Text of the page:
Drones Are Coming to Hollywood: FAA Clears Robot Flyers for Filming

Flying Drone
(Image credit: Tyler Olson | Shutterstock.com)

Lights! Camera! Take off! The Federal Aviation Administration (FAA) announced yesterday (Sept. 25) that television and movie producers will now be able to use drones to capture high-flying aerial footage.

U.S. Transportation Secretary Anthony Foxx announced that the agency has granted approval to six photo and video production companies to use drones for filming.

But, these regulatory exemptions do come with strings attached. In exchange for the right to use their drones, production companies will have to complywith what the FAA said are measures to ensure the safe handling of these flying bots. [Photos from Above: 8 Cool Camera-Carrying Drones]

"Today’s announcement is a significant milestone in broadening commercial UAS [unmanned aircraft system] use while ensuring we maintain our world-class safety record in all forms of flight," Foxx said in a statement.

The companies that were successful in applying for the exemptions had to agree to obtain pilot certificates for drone operators. They will also need to keep the robotic flyers within view during filming, and all drones will be restricted to particular areas on the set, according to the FAA. Furthermore, no unmanned aerial filming will be permitted at night under the new rules, and every drone will have to undergo inspection before flying, agency officials said.

"The applicants submitted UAS flight manuals with detailed safety procedures that were a key factor in our approval of their requests," FAA Administrator Michael Huerta said. "We are thoroughly satisfied these operations will not pose a hazard to other aircraft or to people and property on the ground."

Should there be any drone-related accidents or injuries on the set, production companies will be required to report such incidents to the FAA.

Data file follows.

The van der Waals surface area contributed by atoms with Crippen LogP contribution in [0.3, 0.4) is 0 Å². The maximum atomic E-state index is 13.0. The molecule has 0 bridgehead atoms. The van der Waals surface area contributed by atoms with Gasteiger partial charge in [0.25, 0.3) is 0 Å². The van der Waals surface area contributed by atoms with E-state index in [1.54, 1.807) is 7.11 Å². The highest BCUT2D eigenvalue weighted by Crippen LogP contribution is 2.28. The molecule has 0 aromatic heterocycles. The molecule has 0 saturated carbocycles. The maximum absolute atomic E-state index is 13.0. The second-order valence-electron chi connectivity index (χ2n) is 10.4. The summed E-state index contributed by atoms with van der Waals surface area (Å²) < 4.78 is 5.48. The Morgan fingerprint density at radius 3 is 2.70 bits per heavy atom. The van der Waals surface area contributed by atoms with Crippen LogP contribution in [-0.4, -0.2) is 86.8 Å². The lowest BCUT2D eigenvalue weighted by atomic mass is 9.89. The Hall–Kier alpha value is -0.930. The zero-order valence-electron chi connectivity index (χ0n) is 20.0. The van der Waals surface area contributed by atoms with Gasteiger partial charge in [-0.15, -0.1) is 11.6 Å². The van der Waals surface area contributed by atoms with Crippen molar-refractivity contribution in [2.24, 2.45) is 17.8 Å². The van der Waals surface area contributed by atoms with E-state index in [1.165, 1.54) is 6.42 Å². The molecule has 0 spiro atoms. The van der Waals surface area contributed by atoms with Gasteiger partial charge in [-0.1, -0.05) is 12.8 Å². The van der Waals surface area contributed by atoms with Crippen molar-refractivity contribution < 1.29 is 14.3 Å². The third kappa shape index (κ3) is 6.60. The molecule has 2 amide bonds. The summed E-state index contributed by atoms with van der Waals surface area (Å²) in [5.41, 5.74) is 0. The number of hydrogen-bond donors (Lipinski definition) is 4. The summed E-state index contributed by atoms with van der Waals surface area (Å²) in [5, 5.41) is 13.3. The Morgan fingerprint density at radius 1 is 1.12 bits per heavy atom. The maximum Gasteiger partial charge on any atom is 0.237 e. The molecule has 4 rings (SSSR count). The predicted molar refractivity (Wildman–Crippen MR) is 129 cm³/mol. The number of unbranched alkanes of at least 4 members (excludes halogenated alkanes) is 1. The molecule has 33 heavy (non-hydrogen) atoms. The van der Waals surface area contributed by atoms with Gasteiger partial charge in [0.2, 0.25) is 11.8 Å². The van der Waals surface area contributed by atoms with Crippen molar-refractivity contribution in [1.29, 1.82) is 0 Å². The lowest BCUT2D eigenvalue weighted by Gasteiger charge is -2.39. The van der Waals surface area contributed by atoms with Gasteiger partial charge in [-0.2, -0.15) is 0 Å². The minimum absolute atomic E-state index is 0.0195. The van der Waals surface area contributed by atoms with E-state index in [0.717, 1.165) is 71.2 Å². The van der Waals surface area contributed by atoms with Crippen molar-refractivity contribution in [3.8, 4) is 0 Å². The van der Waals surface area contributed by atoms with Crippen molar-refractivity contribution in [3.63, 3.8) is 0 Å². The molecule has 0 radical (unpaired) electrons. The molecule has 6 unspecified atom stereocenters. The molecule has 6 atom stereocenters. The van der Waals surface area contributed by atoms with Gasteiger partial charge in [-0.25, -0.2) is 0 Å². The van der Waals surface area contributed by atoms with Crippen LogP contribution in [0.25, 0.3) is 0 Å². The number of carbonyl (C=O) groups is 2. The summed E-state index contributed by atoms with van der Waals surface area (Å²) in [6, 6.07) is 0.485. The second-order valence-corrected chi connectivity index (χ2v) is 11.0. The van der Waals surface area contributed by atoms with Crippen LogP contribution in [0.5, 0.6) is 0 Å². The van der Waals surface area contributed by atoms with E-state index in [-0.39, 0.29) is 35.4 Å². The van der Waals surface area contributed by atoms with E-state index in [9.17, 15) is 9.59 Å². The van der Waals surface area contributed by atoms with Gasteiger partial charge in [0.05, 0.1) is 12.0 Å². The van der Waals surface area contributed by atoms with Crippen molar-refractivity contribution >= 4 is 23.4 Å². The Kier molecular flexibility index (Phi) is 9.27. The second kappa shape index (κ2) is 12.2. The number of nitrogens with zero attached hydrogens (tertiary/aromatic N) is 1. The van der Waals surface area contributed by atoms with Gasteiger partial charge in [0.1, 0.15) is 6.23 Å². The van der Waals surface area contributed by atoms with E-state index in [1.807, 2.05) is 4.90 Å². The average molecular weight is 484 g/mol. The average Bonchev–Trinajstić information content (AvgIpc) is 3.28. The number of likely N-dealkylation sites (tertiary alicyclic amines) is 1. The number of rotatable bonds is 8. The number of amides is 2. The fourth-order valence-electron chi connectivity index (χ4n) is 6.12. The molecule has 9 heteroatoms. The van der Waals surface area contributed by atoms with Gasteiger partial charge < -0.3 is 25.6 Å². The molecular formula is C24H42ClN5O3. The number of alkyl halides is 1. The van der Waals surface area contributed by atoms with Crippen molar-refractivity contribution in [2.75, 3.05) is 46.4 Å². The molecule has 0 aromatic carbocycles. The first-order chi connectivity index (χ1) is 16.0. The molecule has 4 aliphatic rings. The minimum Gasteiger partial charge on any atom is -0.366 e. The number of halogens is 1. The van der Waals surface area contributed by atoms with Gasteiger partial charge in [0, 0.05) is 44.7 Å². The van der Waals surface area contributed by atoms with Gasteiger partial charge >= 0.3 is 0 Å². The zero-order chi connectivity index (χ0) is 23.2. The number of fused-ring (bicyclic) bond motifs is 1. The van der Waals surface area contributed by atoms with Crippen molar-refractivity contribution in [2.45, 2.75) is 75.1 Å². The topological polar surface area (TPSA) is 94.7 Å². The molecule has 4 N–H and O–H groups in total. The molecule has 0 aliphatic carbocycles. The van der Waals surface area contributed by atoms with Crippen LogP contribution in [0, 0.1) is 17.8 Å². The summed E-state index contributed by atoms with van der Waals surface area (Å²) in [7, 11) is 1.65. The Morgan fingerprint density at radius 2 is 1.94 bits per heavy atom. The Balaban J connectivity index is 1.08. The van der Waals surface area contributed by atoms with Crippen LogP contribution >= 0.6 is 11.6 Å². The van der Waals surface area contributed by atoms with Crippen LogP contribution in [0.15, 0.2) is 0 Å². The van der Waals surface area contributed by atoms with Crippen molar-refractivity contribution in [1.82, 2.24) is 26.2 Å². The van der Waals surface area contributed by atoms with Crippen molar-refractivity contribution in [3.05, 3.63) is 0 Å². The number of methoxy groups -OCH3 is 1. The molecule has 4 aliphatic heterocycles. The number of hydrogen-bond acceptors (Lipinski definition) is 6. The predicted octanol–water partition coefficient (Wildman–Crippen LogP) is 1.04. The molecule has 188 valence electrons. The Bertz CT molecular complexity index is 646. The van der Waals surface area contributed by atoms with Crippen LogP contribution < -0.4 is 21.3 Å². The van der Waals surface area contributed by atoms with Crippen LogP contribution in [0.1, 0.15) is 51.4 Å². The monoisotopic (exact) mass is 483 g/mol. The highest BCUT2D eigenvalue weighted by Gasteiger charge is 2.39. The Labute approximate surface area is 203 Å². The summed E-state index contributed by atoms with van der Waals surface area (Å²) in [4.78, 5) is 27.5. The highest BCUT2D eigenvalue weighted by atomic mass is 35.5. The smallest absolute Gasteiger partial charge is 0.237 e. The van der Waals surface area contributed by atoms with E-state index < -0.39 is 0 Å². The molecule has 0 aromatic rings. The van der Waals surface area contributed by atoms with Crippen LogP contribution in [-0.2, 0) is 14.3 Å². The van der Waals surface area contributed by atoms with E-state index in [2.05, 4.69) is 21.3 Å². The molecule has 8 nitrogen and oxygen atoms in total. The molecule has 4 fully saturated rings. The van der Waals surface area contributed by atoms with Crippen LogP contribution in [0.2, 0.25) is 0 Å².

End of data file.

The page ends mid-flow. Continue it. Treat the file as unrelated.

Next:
While Thursday's decision only applies to companies in the television and movie production industry, exemptions for other types of commercial drone use may soon follow, according to Foxx, who noted the potential use of drones in industries such as agriculture and energy. However, Foxx failed to mention anything about the future of drone use in more mainstream industries, such as e-commerce.

Companies such as Amazon and Googlehave had their drone projects — aimed at making drone delivery services available to online shoppers — put on hold while they wait for official FAA regulations. Last year, the FAA laid out a preliminary plan for overseeing commercial drone use, but comprehensive guidelines for the flying bots aren't due to be announced until 2015.

But if the recent exemptions for filmmaking drones are any indication, drone delivery programs developed for e-commerce companies may fail to launch even after the FAA's rules are put into effect, according to attorney Brendan Schulman, a special counsel with Kramer Levin Naftalis & Frankel in New York City and an expert in drone policy.

"I think [the exemptions] show the FAA is taking a very strict approach to the use of drones for commercial purposes. These companies had to effectively work their way around every regulation that might apply to a passenger aircraft doing the same thing," Schulman told Live Science. "The result is a very complex and burdensome set of requirements just to take some film on a movie set."

While Schulman concedes that any step forward is good for the commercial drone industry in the United States, he noted that some of the conditions the film companies must abide by in order to qualify for the FAA's exemptions may take things too far. For example, the exemptions require a crew of three people to operate the drone, including one licensed pilot, Schulman said. Such a requirement, he said, might make it difficult for production companies with limited resources — think independent filmmakers — to take advantage of such exemptions.

"I think it threatens the benefit of the technology. It's going to cost a lot of money and be very complicated," Schulman said. "I think it's a very small step forward. You might even say it's a step backwards in terms of what it signals [the FAA's] regulatory framework is going to look like in the future."

Follow Elizabeth Palermo @techEpalermo. Follow Live Science @livescience, Facebook & Google+. Original article on Live Science.

Elizabeth Peterson

Elizabeth is a former Live Science associate editor and current director of audience development at the Chamber of Commerce. She graduated with a bachelor of arts degree from George Washington University. Elizabeth has traveled throughout the Americas, studying political systems and indigenous cultures and teaching English to students of all ages.